Interferometry is a family of techniques in which waves, usually electromagnetic, are superimposed in order to extract information about the waves.
The International System of Units (Système International d'Unités, SI) is the modern form of the metric system, and is the most widely used system of measurement.
The kilogram or kilogramme (SI unit symbol: kg), is the base unit of mass in the International System of Units (SI) (the Metric system) and is defined as being equal to the mass of the International Prototype of the Kilogram (IPK).
Light is electromagnetic radiation within a certain portion of the electromagnetic spectrum.
Before the 20th century, the term matter included ordinary matter composed of atoms and excluded other energy phenomena such as light or sound.
In physics, the mean free path is the average distance traveled by a moving particle (such as an atom, a molecule, a photon) between successive impacts (collisions), which modify its direction or energy or other particle properties.
The molar attenuation coefficient is a measurement of how strongly a chemical species attenuates light at a given wavelength.
In chemistry, the molar mass M is a physical property defined as the mass of a given substance (chemical element or chemical compound) divided by its amount of substance.
The National Institute of Standards and Technology (NIST), known between 1901 and 1988 as the National Bureau of Standards (NBS), is a measurement standards laboratory, also known as a National Metrological Institute (NMI), which is a non-regulatory agency of the United States Department of Commerce.
Pair production is the creation of an elementary particle and its antiparticle, for example creating an electron and positron, a muon and antimuon, or a proton and antiproton.
A particle is a minute fragment or quantity of matter.
The photoelectric effect is the observation that many metals emit electrons when light shines upon them.
The propagation constant of an electromagnetic wave is a measure of the change undergone by the amplitude of the wave as it propagates in a given direction.
In physics, radiation is the emission or transmission of energy in the form of waves or particles through space or through a material medium.
In physics, the radiation length is a characteristic of a material, related to the energy loss of high energy, electromagnetic-interacting particles with it.
Radiography is an imaging technique that uses electromagnetic radiation other than visible light, especially X-rays, to view the internal structure of a non-uniformly composed and opaque object (i.e. a non-transparent object of varying density and composition) such as the human body.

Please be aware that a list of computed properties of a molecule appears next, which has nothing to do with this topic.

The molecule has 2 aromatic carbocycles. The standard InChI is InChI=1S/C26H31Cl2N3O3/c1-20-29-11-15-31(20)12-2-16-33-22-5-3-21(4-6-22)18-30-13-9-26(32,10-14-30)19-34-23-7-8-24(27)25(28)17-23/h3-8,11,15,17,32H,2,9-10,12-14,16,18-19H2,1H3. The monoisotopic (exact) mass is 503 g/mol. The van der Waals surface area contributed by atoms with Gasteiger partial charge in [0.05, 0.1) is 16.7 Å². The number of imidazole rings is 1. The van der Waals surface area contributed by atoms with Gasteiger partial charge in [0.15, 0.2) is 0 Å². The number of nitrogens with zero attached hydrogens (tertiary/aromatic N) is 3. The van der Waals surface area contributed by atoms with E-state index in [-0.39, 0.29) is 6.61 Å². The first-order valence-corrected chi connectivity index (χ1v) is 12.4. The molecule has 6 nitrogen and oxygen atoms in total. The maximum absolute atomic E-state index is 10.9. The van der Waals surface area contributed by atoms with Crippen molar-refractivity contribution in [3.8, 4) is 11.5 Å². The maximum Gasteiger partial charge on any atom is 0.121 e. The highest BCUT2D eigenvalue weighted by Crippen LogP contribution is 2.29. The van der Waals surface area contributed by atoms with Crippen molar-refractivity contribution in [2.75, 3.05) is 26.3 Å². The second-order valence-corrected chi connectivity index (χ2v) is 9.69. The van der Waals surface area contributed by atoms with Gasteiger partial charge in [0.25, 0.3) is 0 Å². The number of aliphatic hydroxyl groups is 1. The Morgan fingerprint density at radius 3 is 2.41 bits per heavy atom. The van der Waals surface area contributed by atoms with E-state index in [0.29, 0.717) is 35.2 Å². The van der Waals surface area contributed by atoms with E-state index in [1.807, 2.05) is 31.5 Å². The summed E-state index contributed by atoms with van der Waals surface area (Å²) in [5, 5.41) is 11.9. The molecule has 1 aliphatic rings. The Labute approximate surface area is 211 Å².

In optics a ray is an idealized model of light, obtained by choosing a line that is perpendicular to the wavefronts of the actual light, and that points in the direction of energy flow.
Rayleigh scattering (pronounced), named after the British physicist Lord Rayleigh (John William Strutt), is the (dominantly) elastic scattering of light or other electromagnetic radiation by particles much smaller than the wavelength of the radiation.
Scattering is a general physical process where some forms of radiation, such as light, sound, or moving particles, are forced to deviate from a straight trajectory by one or more paths due to localized non-uniformities in the medium through which they pass.
In mathematics and physics, scattering theory is a framework for studying and understanding the scattering of waves and particles.
In mathematics, a set of simultaneous equations, also known as a system of equations, is a finite set of equations for which common solutions are sought.
In chemistry, a solution is a homogeneous mixture composed of only one phase.
A solvent (from the Latin solvō, "I loosen, untie, I solve") is a substance that dissolves a solute (a chemically different liquid, solid or gas), resulting in a solution.
In physics, sound is a vibration that propagates as a typically audible mechanical wave of pressure and displacement, through a medium such as air or water.
Transmittance of the surface of a material is its effectiveness in transmitting radiant energy.
X-radiation (composed of X-rays) is a form of electromagnetic radiation.